Tuesday, July 30, 2013

Carrie Underwood -- "Before He Cheats" (2006)

Right now, she's probably saying "I'm drunk"
And he's thinking that he's gonna get lucky

("Probably"?  Ha!  Ain't no "probably" about it, Miz Underwood.  To borrow a word coined by a very dear friend, he is abso-frickin'-lutely thinking he's gonna get lucky.)

This is the second 2 or 3 lines in a row that features a country song.  But don't worry, gentle readers -- country music isn't going to become the predominant genre here.

After writing about Toby Keith's "How Do Like Me Now?!" -- a paean to getting even with those who do you wrong -- I was reminded of this little ditty, which is equally bullish on the pleasures of revenge.

Toby Keith's character got even with a girl who blew him off in high school by becoming a big star.  His unadulterated glee when she was victimized by her cheating husband was a bit unseemly, but he had nothing to do with making her miserable -- his hands were clean.  

Compare the singer in Carrie Underwood's "Before He Cheats."  When she catches her boyfriend "slow dancing with a bleached-blond tramp," she gets even by going all medieval on his pickup truck.  (Note: I don't know that much about Carrie Underwood.  But based on her appearance and demeanor in the "Before He Cheats" music video, I would say that we may have a case here of the pot calling the kettle a bleached-blond tramp.)

First, the vengeful young lady keys the side of the vehicle.  Then she carves her name into his leather seats.  (Pickup trucks have leather seats?  Who knew?)  Next she takes a Louisville Slugger to his headlights.  Finally, she administers the coup de grace, slashing all four of his tires.

Speak softly, and carry a Louisville Slugger
What I'm about to say will make me sound like a whiny little you-know-what, but it needs to be said.  Why the hell is it considered acceptable for a woman to abuse a man in ways that would get a guy neutered (figuratively, and perhaps literally) if he did the same stuff to a woman?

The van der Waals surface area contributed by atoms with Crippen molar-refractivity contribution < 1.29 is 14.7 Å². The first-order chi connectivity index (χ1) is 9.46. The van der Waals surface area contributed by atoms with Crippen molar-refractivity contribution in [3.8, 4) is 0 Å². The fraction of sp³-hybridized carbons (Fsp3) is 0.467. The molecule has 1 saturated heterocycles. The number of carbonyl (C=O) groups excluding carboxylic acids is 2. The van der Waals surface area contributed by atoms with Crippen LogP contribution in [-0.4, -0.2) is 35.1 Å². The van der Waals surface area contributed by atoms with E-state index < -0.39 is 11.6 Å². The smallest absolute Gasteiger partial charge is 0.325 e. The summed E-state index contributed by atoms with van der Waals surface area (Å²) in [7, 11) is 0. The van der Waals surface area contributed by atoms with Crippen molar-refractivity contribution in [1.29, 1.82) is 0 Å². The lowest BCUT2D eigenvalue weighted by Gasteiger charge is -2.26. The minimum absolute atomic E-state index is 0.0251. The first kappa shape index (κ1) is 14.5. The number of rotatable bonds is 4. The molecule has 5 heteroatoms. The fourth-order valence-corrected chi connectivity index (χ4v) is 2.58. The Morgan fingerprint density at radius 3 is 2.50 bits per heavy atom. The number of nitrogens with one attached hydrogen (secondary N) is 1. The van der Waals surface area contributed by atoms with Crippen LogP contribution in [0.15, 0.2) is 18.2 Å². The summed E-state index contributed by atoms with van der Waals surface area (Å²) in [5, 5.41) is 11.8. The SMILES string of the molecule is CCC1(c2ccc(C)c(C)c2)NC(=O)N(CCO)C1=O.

Let's face the facts.  There's a double standard in our culture when it comes to violence and abuse inflicted on someone by a member of the opposite sex.  A man can't even think of touching (or threatening to touch) a woman in anger.  But a woman can pretty much whale away on a guy without fear of repercussions.

Former lovebirds Finley and Kitaen
Consider the reaction to baseball pitcher Chuck Finley getting beat up by his wife, "actress" Tawny Kitaen, who had previously been married to Whitesnake's lead singer, David Coverdale -- he became a laughingstock.

Kitaen was arrested for domestic abuse after repeatedly kicking Finley with her high heels in 2002.  Finley not only suffered physically, but had to put up with everyone sniggering at his inability to defend himself from a woman.  As one ESPN.com writer put it at the time,

He [will face] constant heckling for the rest of his career and the distinct possibility that despite nearly 200 career wins and more than 2000 strikeouts, he will be forever remembered as the 6-foot-6 pitcher who got beat up by the chick in the Whitesnake videos. 

By the way . . . Tawny Kitaen didn't spend a day in jail.  And when Finley filed for divorce three days after she assaulted him, she had the nerve to sue him for breach of contract.  (According to Ms. Kitaen, Finley had promised to support her for the rest of her life -- did she think that promise held even if she decided to kick the crap out of him?)

Tawny Kitaen
Can you imagine the public outcry if a male country singer recorded a song about trashing a female's vehicle after catching her doing the dirty with another guy?  He would be absolutely crucified in the media.  Chris Matthews, Rachel Maddow, and the rest of the MSNBC blowhards would talk about nothing else for weeks.